Sunday, January 12, 2014

TC Television Review: The Top Five Episodes of the Alfred Hitchcock Hour, by Amber Doll Diaz. Ep. 4 - 'Final Escape'

A Review of “Final Escape”, Alfred Hitchcock Hour.
by Amber Doll Diaz

Episode title - “Final Escape
Director - William Witney
Series - Alfred Hitchcock Hour
Broadcast date - 21 Feb. 1964
Teleplay by – John Resko, Randall Hood, and Thomas H. Cannan Jr.
Based on – Reprieve by John Resko

Good evening. If you are a claustrophobic, an alcoholic or a convicted criminal, perhaps this is not the episode for you. However, if you are as bold and dare-deviling as our alliterative lead man Paul Perry (Edd Byrnes) then by all means, don’t bail on this one. Impressive in dynamic, but simpler in plot, “Final Escape” is a very straightforward episode, and thus gives me little leeway for detailing too many plot-points. That said, there will be just a handful of expository sentences here forth. I would gladly sacrifice length and points of interest in the hope that I should never spoil what is perhaps the strongest end reveal in Alfred Hitchcock Hour history.

Opening with a very Hitchcockian, divergent shot of an idyllic wooded lake, Paul Perry is apprehended by police after having recently escaped from prison. A notorious multiple bank robber, Perry is taunted by officers and then tossed back into the darkness from whence he came- along with an additional year added to his initial ten year sentence. Afterwards, we meet the elderly Doc, a “lifer” working the prison infirmary who also handles burial detail for all the convicts when they manage the age-old magic trick of making it out while still within. Doc suffers with alcoholism and the frailty of his polio-stricken niece Lisa. The warden, who despises Perry, puts him to work alongside Doc and it is then that they share their stories. Mutual compassion for their respective dilemmas makes the complacently sad Doc and the desperately wily Perry fast but unlikely friends, with something to offer on either end.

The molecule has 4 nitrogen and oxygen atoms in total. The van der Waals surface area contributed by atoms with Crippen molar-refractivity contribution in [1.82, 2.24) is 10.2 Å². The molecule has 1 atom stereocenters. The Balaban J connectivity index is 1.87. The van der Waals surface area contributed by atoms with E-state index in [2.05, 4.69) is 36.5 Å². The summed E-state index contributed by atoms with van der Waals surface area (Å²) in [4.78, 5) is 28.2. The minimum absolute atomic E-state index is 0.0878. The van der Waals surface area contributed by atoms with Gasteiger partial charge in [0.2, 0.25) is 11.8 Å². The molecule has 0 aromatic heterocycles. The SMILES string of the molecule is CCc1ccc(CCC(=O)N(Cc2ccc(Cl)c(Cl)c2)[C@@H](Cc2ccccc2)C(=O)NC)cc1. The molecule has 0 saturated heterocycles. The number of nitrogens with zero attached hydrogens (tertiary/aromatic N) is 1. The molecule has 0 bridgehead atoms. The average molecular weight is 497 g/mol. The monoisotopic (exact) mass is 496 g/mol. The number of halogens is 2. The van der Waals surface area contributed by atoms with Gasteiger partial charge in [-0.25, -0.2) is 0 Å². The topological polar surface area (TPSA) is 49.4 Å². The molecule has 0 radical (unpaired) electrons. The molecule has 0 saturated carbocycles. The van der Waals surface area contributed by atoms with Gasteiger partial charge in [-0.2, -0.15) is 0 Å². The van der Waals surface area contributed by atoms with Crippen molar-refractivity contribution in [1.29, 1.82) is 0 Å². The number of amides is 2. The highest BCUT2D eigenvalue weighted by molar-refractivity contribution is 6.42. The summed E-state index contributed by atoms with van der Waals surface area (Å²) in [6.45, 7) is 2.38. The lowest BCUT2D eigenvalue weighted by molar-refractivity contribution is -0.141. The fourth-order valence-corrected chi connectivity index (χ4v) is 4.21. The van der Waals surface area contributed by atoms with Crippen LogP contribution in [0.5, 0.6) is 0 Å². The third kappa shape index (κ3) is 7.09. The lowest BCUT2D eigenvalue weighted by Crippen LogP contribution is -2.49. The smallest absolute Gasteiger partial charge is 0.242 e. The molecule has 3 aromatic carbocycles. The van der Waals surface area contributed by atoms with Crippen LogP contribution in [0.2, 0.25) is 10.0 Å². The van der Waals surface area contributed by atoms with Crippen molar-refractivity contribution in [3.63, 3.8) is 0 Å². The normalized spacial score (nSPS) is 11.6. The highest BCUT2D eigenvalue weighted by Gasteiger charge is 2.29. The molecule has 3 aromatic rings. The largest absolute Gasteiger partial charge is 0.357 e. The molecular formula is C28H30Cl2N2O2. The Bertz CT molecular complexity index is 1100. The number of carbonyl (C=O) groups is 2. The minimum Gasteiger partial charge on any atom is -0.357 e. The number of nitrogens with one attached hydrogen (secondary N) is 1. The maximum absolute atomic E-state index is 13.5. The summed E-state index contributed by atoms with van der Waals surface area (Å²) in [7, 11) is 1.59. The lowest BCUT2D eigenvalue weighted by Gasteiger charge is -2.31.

The dialogue here is balanced and clear, and character development is something of a dream for viewers, as it brings no confusion or vague allusions in terms of each individual’s motivations. Doc’s need for Perry’s money stems from the profound love that he feels for his ill niece, and this includes a tellingly heart-wrenching scene with the sickly girl during visiting hours. The warden despises Perry’s insubordination because it undermines his reputation of callous authority; and of course Perry longs to escape because he has clearly contemplated his own disdain for mundanity:

“That world out there Doc…it’s got a little more to offer me than what I can find in here.” 
“[in reference to the warden criticizing his ingratitude] Appreciate what?! The next ten years of mush, beans and sow bellies?!”

As compelling as the episode itself are the traumatic and true autobiographical events teleplay writer John Resko utilized when writing the episode. In 1930, John Resko and his accomplice had been tried and convicted for the murder of a store-owner during a botched robbery. Less than a year later, he found himself shaven and sweating in Sing Sing’s electric chair, quite literally moments away from execution when word came in of his pardon by President FDR. He was just nineteen years old. Friends and family had written tirelessly upon his true favorable nature as well as the mental hold his devious accomplice had on him. He was then transferred to the extremely crude and horrifying fortress-like Clinton Prison in New York, where he would be freed years later. Resko went on to publish a memoir entitled Reprieve in 1956, having spent decades painting and writing behind bars. He had gained a significant amount of notoriety as well, for on his behalf Groucho Marx once wrote: “Sir, I would be glad to sign a petition to have this artist released from the penitentiary. I agree with you that he has paid his debt to what is loosely called society.”

Certainly the most fundamental element of noir is the entwinement of disillusionment within the seedy annals of criminal activity, and if “Final Escape” can be described in any way it is in those terms. If events such as what befell John Resko don’t make for the ideal assist in crafting a noir installment, then I am no longer at liberty to say what might, and it is my defeated summation that a tale as potent as “Final Escape” is only further exalted by credible writing and writers. Having been drawn for the most part from actual happenstance, this episode is that much more memorable and well executed.

No comments:

Post a Comment